Top holiday reads for HR

My social media feed this week has been full of people seeking suggestions for holiday reading. No doubt you’ve already downloaded the latest blockbuster onto your Kindle (or if you’re old-school like me, you’ve been to Waterstones).

But what about taking a bit of business reading to help while away the hours on the plane or poolside? I appreciate that the likes of Dave Ulrich and Malcolm Gladwell may not be quite as suited to the sun-lounger as Dan Brown and Maeve Binchy. But a holiday – when your mind is hopefully less frazzled by the day-to-day demands of work – can be a great time to absorb new ideas and reflect on some of the latest thinking.

Holiday reading for HR professionals

Here are a few ideas for books you might want to look at – and at the end of this blog, a challenge you might want to join me in:

1. HR Disrupted: It’s time for something different 

HR has lost its way and needs to find a new direction. This is the premise of a recent book by Lucy Adams, which explores how we can lead, manage, engage and support employees in a radically different way, more suitable for today’s volatile, ambiguous climate. Adams advocates taking a completely fresh look at the entire scenario, rather than tinkering around the edges. It’s the difference, she says, between spending hours deciding how many grades there should be in an employee grading system, and asking if grading people actually improves their performance in the first place.

2. Inclusive Leadership: The definitive guide to developing and executing an impactful diversity and inclusion strategy

I read a fascinating blog post this week about the growing sense of ‘diversity fatigue’ (endless training programmes and debate, but seemingly little progress), written by diversity specialist Sneha Khilay. The topic does seem to be moving higher up the corporate agenda as a growing body of evidence shows companies with high levels of diversity are out-performing their competitors. If your D&I activities are coming up against organisational roadblocks, you might find some ideas and inspiration in this book by thought-leaders Charlotte Sweeney and Fleur Bothwick. The book is designed to help practitioners drive culture change throughout the employee life cycle, the supply chain and through product development.

3. Leadersmithing: Revealing the trade secrets of leadership

Inspired by the tradition of apprenticeships, this book looks at leadership as a craft that needs daily practice to achieve mastery. Author Eve Poole introduces 17 critical incidents that research has identified as the most common challenges leaders face, ranging from taking key decisions to dealing with poor performance. She then provides 52 weekly exercises which allow leaders to ‘practise’ dealing with these crucial moments. The activities are organised into card suits, which bring together different leadership skills and competencies. Diamonds, for example, represent sharpness (how you can hone yourself as fully deployable resources in any leadership situation), while hearts focus on charm (putting others at ease and being comfortable in social situations).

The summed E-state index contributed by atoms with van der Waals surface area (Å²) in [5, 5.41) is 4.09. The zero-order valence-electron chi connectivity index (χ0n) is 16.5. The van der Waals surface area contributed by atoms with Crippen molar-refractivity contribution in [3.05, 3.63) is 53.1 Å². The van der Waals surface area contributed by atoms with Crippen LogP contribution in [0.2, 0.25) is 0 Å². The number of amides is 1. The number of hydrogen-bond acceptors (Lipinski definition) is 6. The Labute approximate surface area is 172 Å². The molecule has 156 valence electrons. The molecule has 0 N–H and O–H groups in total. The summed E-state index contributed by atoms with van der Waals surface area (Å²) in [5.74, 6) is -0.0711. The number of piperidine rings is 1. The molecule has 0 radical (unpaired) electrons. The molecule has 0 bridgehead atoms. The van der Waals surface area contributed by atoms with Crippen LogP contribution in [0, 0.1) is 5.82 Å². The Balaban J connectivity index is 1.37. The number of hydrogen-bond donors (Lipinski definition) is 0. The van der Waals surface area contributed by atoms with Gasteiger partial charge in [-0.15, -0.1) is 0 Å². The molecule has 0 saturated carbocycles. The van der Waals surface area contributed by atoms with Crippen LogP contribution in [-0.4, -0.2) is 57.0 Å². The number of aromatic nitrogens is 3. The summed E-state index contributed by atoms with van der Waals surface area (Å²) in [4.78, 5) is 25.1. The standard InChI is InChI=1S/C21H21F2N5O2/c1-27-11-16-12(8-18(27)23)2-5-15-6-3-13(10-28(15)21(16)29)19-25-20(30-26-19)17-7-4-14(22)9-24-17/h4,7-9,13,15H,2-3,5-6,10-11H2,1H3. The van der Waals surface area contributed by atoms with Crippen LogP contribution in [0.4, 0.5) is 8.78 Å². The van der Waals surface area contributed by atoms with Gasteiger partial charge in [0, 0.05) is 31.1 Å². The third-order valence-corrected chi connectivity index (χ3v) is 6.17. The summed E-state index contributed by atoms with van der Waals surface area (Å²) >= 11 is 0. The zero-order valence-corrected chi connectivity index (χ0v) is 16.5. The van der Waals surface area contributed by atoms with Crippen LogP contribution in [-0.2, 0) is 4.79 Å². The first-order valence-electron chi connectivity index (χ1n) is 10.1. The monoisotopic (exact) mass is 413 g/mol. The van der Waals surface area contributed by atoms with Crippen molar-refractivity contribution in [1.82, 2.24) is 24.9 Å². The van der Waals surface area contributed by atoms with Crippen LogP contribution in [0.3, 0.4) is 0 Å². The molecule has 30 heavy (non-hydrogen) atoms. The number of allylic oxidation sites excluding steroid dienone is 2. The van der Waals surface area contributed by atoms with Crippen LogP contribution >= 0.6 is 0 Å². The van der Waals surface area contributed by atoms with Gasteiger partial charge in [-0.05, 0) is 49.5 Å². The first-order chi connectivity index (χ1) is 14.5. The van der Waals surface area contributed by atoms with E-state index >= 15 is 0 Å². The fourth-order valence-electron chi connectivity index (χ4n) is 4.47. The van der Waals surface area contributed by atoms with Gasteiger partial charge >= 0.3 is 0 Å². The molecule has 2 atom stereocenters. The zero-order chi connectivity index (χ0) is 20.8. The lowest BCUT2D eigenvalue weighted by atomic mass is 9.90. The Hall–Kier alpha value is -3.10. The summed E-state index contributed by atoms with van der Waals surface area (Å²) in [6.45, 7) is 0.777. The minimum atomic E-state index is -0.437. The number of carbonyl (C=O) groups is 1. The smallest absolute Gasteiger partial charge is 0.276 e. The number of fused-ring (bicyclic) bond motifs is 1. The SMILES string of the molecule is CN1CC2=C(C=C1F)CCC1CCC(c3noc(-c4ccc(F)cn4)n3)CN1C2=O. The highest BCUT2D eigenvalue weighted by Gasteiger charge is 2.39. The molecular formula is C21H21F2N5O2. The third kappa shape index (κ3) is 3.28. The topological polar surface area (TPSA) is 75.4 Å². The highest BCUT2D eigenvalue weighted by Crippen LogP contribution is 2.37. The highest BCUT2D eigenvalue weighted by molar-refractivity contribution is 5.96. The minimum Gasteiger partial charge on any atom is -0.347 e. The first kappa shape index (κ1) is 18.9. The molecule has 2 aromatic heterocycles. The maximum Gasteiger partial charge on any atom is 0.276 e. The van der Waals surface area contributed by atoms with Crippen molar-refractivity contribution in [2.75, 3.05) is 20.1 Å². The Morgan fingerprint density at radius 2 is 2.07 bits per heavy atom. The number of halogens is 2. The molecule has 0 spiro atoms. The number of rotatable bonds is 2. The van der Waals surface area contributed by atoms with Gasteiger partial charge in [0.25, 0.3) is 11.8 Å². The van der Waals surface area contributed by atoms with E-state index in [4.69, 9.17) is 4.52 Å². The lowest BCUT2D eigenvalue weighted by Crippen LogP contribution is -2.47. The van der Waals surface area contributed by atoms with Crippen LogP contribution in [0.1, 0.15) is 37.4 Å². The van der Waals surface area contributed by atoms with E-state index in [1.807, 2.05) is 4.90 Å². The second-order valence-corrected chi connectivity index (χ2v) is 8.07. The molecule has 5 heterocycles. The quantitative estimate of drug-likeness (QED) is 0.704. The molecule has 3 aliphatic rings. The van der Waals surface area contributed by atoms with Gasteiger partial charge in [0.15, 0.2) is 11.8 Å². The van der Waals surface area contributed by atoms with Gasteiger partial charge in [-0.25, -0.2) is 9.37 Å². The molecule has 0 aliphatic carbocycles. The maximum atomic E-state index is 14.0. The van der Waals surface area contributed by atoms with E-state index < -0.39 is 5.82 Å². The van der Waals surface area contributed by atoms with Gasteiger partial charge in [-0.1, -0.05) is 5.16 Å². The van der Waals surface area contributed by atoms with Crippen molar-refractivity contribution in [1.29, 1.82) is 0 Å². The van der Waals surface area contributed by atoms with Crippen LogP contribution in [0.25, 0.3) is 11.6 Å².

4. Everybody Lies: What the Internet can tell us about who we really are

HR is constantly being lambasted for not being sufficiently tech-savvy. So why not update your knowledge of data and what we can learn from it in this new book by Seth Stephens-Davidowitz. The book is not HR specific, but it will help to widen your understanding of the wealth of data that is available to us, what it can tell us and how we can use it. Covering everything from sex and race to economics and ethics, the book exposes the ‘secrets’ that are hidden in the data that’s all around us and explores how we can draw on it to change our culture and understand ourselves and others better.

5. The Ladybird Book of the Meeting

And finally, what about some light relief in the shape of one of the most recent Ladybird for Grown-ups books. Fed up of wasting hours in pointless meetings, listening to people talk endlessly for the sake of it. Frustrated by team huddles where there’s no agenda and no outcome – just an opportunity to moan and eat biscuits? If meetings are the bane of your life, then this book, with its tongue-in-cheek text and telling images, is for you.

And the challenge is ……

If this list has whetted your appetite for more work-related reading, why not join me on the Strategic Reading Challenge?

It’s an extreme reading challenge with two aims:

  • To help you learn the key skills in the workplace needed for future jobs
  • To help you use global literature to build your intercultural understanding and develop cultural awareness.

It’s designed to help you read actively (both fiction and non-fiction), engaging with the content and combining new information with what you already know.

I’m using it as an opportunity to try and conquer my massive reading pile. You can try it solo, or maybe join up with a group of colleagues so you can discuss what you’ve learnt.

All the details are available from http://theinvisiblementor.com/

I look forward to hearing how you get on.

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